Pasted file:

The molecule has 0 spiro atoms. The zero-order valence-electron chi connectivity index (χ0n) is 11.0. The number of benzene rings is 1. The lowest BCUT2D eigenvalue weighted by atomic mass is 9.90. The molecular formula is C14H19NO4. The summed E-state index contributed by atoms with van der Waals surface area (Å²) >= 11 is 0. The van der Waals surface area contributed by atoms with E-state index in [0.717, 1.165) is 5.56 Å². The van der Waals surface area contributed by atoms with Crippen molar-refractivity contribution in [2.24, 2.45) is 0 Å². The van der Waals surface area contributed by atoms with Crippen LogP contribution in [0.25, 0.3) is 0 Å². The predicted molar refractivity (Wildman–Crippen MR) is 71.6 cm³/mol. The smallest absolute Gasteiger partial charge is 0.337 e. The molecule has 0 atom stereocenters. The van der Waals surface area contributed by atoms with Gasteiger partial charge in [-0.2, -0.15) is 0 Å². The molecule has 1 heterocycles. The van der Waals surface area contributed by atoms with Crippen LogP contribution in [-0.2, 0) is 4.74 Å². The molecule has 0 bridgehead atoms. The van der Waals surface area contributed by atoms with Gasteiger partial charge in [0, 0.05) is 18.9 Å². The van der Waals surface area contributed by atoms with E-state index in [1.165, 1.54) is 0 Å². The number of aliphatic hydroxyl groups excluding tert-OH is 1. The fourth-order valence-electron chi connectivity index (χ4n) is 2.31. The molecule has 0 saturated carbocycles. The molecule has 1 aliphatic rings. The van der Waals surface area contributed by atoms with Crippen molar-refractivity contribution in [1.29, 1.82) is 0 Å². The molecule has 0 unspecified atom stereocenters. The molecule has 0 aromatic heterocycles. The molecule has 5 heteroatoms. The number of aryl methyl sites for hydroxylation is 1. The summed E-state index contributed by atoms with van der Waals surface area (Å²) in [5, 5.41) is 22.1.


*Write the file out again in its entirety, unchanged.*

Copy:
The molecule has 0 spiro atoms. The zero-order valence-electron chi connectivity index (χ0n) is 11.0. The number of benzene rings is 1. The lowest BCUT2D eigenvalue weighted by atomic mass is 9.90. The molecular formula is C14H19NO4. The summed E-state index contributed by atoms with van der Waals surface area (Å²) >= 11 is 0. The van der Waals surface area contributed by atoms with E-state index in [0.717, 1.165) is 5.56 Å². The van der Waals surface area contributed by atoms with Crippen molar-refractivity contribution in [2.24, 2.45) is 0 Å². The van der Waals surface area contributed by atoms with Crippen LogP contribution in [0.25, 0.3) is 0 Å². The predicted molar refractivity (Wildman–Crippen MR) is 71.6 cm³/mol. The smallest absolute Gasteiger partial charge is 0.337 e. The molecule has 0 atom stereocenters. The van der Waals surface area contributed by atoms with Gasteiger partial charge in [-0.2, -0.15) is 0 Å². The molecule has 1 heterocycles. The van der Waals surface area contributed by atoms with Crippen LogP contribution in [-0.2, 0) is 4.74 Å². The molecule has 0 bridgehead atoms. The van der Waals surface area contributed by atoms with Gasteiger partial charge in [0, 0.05) is 18.9 Å². The van der Waals surface area contributed by atoms with E-state index in [1.165, 1.54) is 0 Å². The number of aliphatic hydroxyl groups excluding tert-OH is 1. The fourth-order valence-electron chi connectivity index (χ4n) is 2.31. The molecule has 0 saturated carbocycles. The molecule has 1 aliphatic rings. The van der Waals surface area contributed by atoms with Crippen molar-refractivity contribution in [1.29, 1.82) is 0 Å². The molecule has 0 unspecified atom stereocenters. The molecule has 0 aromatic heterocycles. The molecule has 5 heteroatoms. The number of aryl methyl sites for hydroxylation is 1. The summed E-state index contributed by atoms with van der Waals surface area (Å²) in [5, 5.41) is 22.1.